Spring is somewhat sprung, so enjoy some outdoor activities - East Valley Tribune: Get Out

Spring is somewhat sprung, so enjoy some outdoor activities

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Posted: Friday, March 2, 2007 6:00 am | Updated: 8:12 pm, Fri Oct 7, 2011.

That front door has a handle. This weekend’s the time to use it. The postcard weather Arizona brags about has finally come calling. Every March, the East Valley brings its A-game while the rest of the country shivers.

You may not be ready: February’s runny-nose climate may have left you in your flannels catching up on Netflix, or cleaning out the job jar. But mild temperatures have fueled the first harvest of open-air family events. And in a few weeks’ time, you’ll be begging for the clear skies and fresh breezes that tease us now through car windows on our workweek commute. So grab that door handle, turn, and enjoy.

NATIVE TRAILS: Spring weather draws us to open-air attractions like Old Town Scottsdale, where shopping, dining and culture can be found in the span of a short walk. “Native Trails,” for example, is a 90-minute pageant of American Indian culture presented by the Fort McDowell Yavapai Nation. Noon every Tuesday, Thursday and Saturday, the grassy lawns of the Scottsdale Civic Center Mall echo with the sound of drums and the delicate tones of native flutes.

Traditional foods and American Indian art will be on sale as hoop dancers and lavishly adored powwow dancers celebrate the first nations of North America. Produced by the Scottsdale Center for the Performing Arts, this free, sensory spin through American Indian culture makes an excellent anchor to an afternoon out. Noon to 1:30 p.m. Saturday at Second Street and Drinkwater Boulevard in Scottsdale. Cost: Free. (480) 994-2787.

SPRING TRAINING: The boys of summer have done their stretches and will be playing with live ammo; Cactus League parks will host 19 games between today and Monday, with three East Valley games on Sunday alone. Why muster out for games that don’t count? Because spring training is a trip back to baseball’s golden age. The players are closer, the crowds are manageable and it doesn’t cost a second mortgage to root, root, root for the home team.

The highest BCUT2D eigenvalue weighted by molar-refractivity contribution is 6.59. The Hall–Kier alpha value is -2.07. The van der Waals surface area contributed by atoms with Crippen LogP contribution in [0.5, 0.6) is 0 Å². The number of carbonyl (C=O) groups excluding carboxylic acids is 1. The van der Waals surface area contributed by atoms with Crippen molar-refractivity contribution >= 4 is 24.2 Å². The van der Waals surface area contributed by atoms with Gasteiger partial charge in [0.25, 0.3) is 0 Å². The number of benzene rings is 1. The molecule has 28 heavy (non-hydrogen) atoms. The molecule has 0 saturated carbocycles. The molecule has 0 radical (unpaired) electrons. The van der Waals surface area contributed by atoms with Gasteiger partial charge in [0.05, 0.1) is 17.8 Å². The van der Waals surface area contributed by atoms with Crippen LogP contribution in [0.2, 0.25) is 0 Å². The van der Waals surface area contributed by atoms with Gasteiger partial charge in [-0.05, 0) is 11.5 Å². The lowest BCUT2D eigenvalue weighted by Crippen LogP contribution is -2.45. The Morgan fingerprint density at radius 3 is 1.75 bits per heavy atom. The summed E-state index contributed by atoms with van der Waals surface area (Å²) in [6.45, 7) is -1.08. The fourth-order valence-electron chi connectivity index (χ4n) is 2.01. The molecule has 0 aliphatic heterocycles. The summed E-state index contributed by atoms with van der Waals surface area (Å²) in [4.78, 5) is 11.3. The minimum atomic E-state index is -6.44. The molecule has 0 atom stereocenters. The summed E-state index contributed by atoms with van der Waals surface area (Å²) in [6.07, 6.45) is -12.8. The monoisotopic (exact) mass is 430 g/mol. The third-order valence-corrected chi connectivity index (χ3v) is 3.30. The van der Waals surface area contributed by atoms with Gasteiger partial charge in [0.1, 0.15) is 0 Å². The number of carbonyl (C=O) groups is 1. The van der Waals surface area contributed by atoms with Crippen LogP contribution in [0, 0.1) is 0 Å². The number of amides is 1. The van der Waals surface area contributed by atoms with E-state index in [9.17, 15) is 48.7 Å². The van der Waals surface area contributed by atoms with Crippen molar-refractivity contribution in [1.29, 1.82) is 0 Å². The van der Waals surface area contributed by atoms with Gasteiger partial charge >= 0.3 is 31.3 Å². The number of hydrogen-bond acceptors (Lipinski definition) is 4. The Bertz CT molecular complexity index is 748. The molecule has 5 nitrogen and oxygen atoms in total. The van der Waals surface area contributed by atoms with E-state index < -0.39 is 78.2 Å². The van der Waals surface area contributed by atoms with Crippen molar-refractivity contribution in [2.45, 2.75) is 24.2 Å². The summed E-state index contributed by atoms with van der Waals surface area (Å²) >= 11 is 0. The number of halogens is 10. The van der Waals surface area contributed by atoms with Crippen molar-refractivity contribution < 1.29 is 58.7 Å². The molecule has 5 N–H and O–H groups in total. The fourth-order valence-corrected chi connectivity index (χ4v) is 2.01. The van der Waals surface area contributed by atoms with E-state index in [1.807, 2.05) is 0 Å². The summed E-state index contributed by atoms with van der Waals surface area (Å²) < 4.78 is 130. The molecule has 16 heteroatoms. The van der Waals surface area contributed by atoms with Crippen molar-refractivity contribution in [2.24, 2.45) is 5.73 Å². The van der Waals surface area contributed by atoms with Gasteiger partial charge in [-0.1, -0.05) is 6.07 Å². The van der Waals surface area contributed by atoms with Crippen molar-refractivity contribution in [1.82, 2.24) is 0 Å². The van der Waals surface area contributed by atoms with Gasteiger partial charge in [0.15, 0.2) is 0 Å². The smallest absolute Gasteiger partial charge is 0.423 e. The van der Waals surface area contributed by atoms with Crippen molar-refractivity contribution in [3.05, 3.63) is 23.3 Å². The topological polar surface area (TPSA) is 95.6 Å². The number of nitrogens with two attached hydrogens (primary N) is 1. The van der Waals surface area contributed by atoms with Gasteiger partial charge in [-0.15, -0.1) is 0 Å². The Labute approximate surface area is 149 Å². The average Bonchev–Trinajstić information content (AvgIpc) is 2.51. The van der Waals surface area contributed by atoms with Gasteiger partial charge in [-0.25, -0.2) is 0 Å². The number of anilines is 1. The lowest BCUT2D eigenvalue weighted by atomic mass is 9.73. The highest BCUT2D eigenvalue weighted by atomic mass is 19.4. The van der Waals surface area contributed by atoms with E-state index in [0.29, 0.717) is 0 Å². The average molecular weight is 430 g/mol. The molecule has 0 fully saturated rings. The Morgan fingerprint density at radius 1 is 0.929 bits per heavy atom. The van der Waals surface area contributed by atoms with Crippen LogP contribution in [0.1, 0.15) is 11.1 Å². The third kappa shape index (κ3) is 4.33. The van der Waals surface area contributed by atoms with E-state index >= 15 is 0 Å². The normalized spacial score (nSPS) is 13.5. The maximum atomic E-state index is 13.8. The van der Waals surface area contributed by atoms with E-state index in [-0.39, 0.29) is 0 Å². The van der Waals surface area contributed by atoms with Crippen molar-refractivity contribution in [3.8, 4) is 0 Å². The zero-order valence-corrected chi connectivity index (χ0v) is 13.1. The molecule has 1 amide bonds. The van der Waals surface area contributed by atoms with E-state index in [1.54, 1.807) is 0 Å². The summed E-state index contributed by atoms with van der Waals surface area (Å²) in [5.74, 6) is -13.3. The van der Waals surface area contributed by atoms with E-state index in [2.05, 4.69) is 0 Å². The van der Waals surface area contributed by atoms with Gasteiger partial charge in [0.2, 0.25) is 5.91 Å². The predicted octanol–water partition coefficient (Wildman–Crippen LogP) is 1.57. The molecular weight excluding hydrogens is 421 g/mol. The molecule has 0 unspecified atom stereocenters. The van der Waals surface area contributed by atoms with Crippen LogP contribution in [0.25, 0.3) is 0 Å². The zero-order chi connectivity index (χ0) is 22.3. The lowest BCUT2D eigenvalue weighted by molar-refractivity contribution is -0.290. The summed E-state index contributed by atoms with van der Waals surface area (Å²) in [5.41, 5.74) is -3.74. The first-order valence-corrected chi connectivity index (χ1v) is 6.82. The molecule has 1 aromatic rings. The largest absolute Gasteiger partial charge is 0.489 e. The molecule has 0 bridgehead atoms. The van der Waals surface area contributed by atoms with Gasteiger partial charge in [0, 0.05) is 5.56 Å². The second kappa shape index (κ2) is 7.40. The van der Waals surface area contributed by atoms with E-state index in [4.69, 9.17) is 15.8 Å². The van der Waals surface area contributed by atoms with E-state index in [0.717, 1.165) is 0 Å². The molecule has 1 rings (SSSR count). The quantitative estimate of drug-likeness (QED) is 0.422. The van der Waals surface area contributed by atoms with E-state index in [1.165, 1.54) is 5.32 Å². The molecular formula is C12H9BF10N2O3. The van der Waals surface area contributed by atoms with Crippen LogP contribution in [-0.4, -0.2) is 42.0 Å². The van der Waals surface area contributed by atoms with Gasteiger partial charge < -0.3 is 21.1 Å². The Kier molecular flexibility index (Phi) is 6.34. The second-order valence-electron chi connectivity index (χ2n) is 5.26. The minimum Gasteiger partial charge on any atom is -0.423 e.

Schedules and pricing vary. Hohokam Stadium (Chicago Cubs), 1235 N. Center St., Mesa, (480) 964-4467; Tempe Diablo Stadium (Los Angeles Angels of Anaheim), 2200 W. Alameda Drive, (480) 350-5205; Scottsdale Stadium (San Francisco Giants), 7408 E. Osborn Road, (480) 990-7972; Phoenix Municipal Stadium (Oakland Athletics), 5999 E. Van Buren St., (602) 392-0074;www.cactusleague.com.

CAREFREE FINE ART & WINE FESTIVAL: Few places feel more authentically Western than the open vistas of Carefree, just north of Scottsdale. If scenery isn’t enough to draw you up to this folksy, high-end enclave, how about a lot of art and a little vino to sweeten the pitch?

The Fine Art and Wine Festival is a twice-yearly extravaganza, when Carefreers close off their well-heeled streets to vehicles and more than 160 painters, sculptors and artisans from all over the country fill those spaces to sell more than 5,000 pieces of original art and jewelry. The festival also qualifies as Arizona’s largest wine tasting, featuring fine local wines as well as labels from Europe and Australia. $2 gets you in to gawk. From there, purchase and guzzle as your budget allows. 10 a.m.

to 5 p.m. both Saturday and Sunday at Ho Hum and Easy streets, in Carefree. Cost: $2 per person. (480) 837-5637 or www.thunderbirdartists.com.

BUTTERFLIES AND WILDLIFE: Nothing says spring like a garden full of butterflies. This weekend, the Desert Botanical Garden opens its Marshall Butterfly Pavilion, a sprawling greenhouse over a lush and airy garden. See hundreds of zebra swallowtails, great Southern whites, queens, julias and painted ladies fluttering silently between shrubs or hanging from the branches for close inspection. The butterfly pavilion, the surrounding botanical garden and the adjacent Phoenix Zoo are all ripe for walking and learning.

Plants and animals are all seizing the moment to stretch and move under the cool temperatures. Let’s take our cue from them. Desert Botanical Garden: 8 a.m. to 8 p.m. at 1201 N. Galvin Parkway, Phoenix. Cost: $10 for adults, $4 for children 12 and younger (butterfly garden

is $2 extra per person). (480) 941-1225 or www.dbg.org.

Phoenix Zoo: 8 a.m. to 5 p.m.

at 455 N. Galvin Parkway.

Cost: $14 for adults, $6 for children 12 and younger. (602) 273-1341 or www.phoenixzoo.org.

RENAISSANCE FESTIVAL: Do you remember the days of lords and ladies, jugglers, jesters and jousting? Well, if you do, sit down, because you’re about 600 years old. The rest of us need help back to the days of yore, and the Arizona Renaissance Festival is a great guide: minstrels, acrobats, dancers and every manner of period entertainment.

Costumed nobles and craftsmen will offer a live-action look into a time gone by. If it all seems a little too “Masterpiece Theatre,” remember the thrice-daily jousting tournament, where metal-capped lads whack each other with poles. And the phrase “continuous feasting” should make anyone cry “Huzzah!” Go early if you can; the traffic can get medieval. 10 a.m. to 6 p.m.

12601 E. U.S. 60, seven miles east of Apache Junction.

Cost: $18 for adults, $6 for children 5 to 12 ($2 higher if purchased on the same day).

(520) 463-2700 orwww.royalfaires.com/arizona.

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